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Trade and oil

There is no shortage of news and events for investors to ponder this morning: a Sino-American trade truce, major developments on the oil front and the omnipresent Brexit mischief. None of them are conclusive but all have weighty implications. The Commonwealth dollars have done best out of it.

The US and Chinese presidents, together with their delegations, had dinner together on Saturday, following which both sides revealed their interpretations of what had been agreed. Although the two versions did not quite match, the world was left with the impression that a truce had been called in the trade war. That impression was positive for risk-appetite in the Far East this morning, taking the Australian, Canadian and NZ dollars around 0.7% higher against the other majors. They are up by between a cent and a cent and a half against sterling.

Another meeting at the G20 summit involved Russia Vladimir Putin and Saudi Arabia's Mohamed bin Salman. The two decided to extend their agreement to limit oil production, paving the way for a broader price-support deal when OPEC meets in Vienna at the end of the week. A wild card was played yesterday by the premier of Alberta, who announced an 8.7% reduction in the province's output, and another by Qatar, which is pulling out of OPEC.

Another one gone

Theresa May lost another minister at the end of last week when Sam Gyimah resigned because her Brexit deal is "naïve" and "not in the national interest". The Labour party, meanwhile, confirmed that it would seek a vote of no confidence if the deal is rejected by Parliament next Tuesday.

Sterling was not unduly harmed by either of those developments: Mr Gyimah, a Remainer, had not played a prominent role in the Brexit drama, and Labour has been angling for a second general election since  it failed to win the last one.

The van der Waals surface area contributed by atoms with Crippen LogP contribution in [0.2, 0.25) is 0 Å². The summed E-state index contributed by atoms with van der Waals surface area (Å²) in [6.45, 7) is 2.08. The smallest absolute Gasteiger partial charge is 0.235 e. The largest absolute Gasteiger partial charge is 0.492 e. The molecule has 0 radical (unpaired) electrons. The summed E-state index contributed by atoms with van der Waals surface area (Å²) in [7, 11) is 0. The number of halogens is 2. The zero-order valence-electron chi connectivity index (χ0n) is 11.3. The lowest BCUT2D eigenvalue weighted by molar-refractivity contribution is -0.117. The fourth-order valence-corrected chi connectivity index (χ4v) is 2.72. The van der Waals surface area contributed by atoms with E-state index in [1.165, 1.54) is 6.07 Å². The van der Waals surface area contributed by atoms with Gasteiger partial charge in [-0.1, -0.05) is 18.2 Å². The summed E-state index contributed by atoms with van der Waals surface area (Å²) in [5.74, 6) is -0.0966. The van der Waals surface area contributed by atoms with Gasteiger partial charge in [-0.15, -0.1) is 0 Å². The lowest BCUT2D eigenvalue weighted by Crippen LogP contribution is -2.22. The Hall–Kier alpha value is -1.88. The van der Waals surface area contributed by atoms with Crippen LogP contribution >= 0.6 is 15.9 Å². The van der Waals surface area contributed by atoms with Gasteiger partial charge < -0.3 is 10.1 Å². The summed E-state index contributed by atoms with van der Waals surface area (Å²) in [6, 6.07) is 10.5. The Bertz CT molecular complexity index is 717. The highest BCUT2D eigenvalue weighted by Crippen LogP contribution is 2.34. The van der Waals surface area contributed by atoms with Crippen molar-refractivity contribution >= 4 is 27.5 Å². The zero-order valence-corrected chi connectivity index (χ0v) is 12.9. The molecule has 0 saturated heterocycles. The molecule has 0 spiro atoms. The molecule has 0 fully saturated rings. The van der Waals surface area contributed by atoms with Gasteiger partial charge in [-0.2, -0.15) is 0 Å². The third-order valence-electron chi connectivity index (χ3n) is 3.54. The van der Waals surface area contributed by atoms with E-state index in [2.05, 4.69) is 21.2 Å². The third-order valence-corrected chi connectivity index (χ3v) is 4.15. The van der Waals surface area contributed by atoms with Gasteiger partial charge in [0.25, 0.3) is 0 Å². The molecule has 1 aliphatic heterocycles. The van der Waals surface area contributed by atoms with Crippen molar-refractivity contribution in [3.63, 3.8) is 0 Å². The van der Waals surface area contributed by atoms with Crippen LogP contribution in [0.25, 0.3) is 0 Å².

But with only eight days remaining until the Commons vote, sterling's situation is, to say the least, precarious. Assuming that the prime minister is on the losing side (and many make that assumption - the odds against her success are around 6/1) it is wholly unclear what might happen next.

Data flow

The barrage of data on Thursday and Friday is followed by another today, principally made up of the finalised purchasing managers' index readings from Europe and North America. Those at the end of last week had little direct impact on sterling; today's might.

Most of China's PMIs are already done and dusted. Not surprisingly in view of the trade war, they were softer on the month. German retail sales disappointed on Friday with a 0.3% monthly decline and Euroland inflation slowed to a provisional 2.0%. Canada's economy expanded by an annualised 2.0% in the third quarter.

Japan's manufacturing PMI improved from 51.8 to 52.2 in November and Britain is forecast to strengthen from 51.1 to 51.5 this morning. As for the rest, most are expected to be unchanged or lower on the month. Tonight the Reserve Bank of Australia is expected to keep its Cash Rate benchmark steady at 1.5%. 

GBP almost unchanged despite another cabinet resignation

GBP almost unchanged despite another cabinet resignation

USD unaffected by Xi deal

USD unaffected by Xi deal

NZD and other Commonwealth dollars higher on increased risk-appetite

NZD and other Commonwealth dollars higher on increased risk-appetite

CNY firmer after Xi-Trump trade war truce

CNY firmer after Xi-Trump trade war truce

ZAR lower on the day, top for November

ZAR lower on the day, top for November

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